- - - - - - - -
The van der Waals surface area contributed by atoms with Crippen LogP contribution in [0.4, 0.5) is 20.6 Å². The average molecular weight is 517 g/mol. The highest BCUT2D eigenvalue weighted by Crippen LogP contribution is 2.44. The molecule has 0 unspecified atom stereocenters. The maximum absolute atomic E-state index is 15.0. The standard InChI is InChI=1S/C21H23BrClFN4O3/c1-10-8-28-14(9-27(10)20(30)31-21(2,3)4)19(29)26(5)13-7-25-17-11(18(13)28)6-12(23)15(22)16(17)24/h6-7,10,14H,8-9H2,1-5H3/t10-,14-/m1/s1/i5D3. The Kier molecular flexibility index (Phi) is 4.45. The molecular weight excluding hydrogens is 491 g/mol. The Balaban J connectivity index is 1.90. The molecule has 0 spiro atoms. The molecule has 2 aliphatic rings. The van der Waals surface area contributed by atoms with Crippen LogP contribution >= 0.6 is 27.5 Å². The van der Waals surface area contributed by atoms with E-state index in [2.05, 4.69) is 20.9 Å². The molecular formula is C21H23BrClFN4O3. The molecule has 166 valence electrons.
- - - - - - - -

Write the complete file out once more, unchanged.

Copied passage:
The van der Waals surface area contributed by atoms with Crippen LogP contribution in [0.4, 0.5) is 20.6 Å². The average molecular weight is 517 g/mol. The highest BCUT2D eigenvalue weighted by Crippen LogP contribution is 2.44. The molecule has 0 unspecified atom stereocenters. The maximum absolute atomic E-state index is 15.0. The standard InChI is InChI=1S/C21H23BrClFN4O3/c1-10-8-28-14(9-27(10)20(30)31-21(2,3)4)19(29)26(5)13-7-25-17-11(18(13)28)6-12(23)15(22)16(17)24/h6-7,10,14H,8-9H2,1-5H3/t10-,14-/m1/s1/i5D3. The Kier molecular flexibility index (Phi) is 4.45. The molecular weight excluding hydrogens is 491 g/mol. The Balaban J connectivity index is 1.90. The molecule has 0 spiro atoms. The molecule has 2 aliphatic rings. The van der Waals surface area contributed by atoms with Crippen LogP contribution >= 0.6 is 27.5 Å². The van der Waals surface area contributed by atoms with E-state index in [2.05, 4.69) is 20.9 Å². The molecular formula is C21H23BrClFN4O3. The molecule has 166 valence electrons.